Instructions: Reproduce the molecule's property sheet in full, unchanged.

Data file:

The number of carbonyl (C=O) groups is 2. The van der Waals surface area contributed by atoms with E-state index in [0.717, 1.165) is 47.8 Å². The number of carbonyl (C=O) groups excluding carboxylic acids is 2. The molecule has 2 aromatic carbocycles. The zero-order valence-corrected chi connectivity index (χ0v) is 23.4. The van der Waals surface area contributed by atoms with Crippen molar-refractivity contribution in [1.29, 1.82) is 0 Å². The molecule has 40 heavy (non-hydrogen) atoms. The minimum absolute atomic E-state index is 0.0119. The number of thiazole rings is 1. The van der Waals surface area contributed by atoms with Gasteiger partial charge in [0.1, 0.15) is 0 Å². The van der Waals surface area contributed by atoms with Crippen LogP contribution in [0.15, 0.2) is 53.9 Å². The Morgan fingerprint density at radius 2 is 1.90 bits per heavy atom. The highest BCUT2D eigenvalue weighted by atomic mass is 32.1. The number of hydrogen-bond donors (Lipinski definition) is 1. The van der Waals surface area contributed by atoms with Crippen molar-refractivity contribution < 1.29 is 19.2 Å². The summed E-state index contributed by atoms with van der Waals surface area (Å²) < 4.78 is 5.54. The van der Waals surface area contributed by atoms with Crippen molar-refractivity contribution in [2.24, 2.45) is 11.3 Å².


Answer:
The number of carbonyl (C=O) groups is 2. The van der Waals surface area contributed by atoms with E-state index in [0.717, 1.165) is 47.8 Å². The number of carbonyl (C=O) groups excluding carboxylic acids is 2. The molecule has 2 aromatic carbocycles. The zero-order valence-corrected chi connectivity index (χ0v) is 23.4. The van der Waals surface area contributed by atoms with Crippen molar-refractivity contribution in [1.29, 1.82) is 0 Å². The molecule has 40 heavy (non-hydrogen) atoms. The minimum absolute atomic E-state index is 0.0119. The number of thiazole rings is 1. The van der Waals surface area contributed by atoms with Gasteiger partial charge in [0.1, 0.15) is 0 Å². The van der Waals surface area contributed by atoms with Crippen LogP contribution in [0.15, 0.2) is 53.9 Å². The Morgan fingerprint density at radius 2 is 1.90 bits per heavy atom. The highest BCUT2D eigenvalue weighted by atomic mass is 32.1. The number of hydrogen-bond donors (Lipinski definition) is 1. The van der Waals surface area contributed by atoms with Crippen molar-refractivity contribution < 1.29 is 19.2 Å². The summed E-state index contributed by atoms with van der Waals surface area (Å²) < 4.78 is 5.54. The van der Waals surface area contributed by atoms with Crippen molar-refractivity contribution in [2.24, 2.45) is 11.3 Å².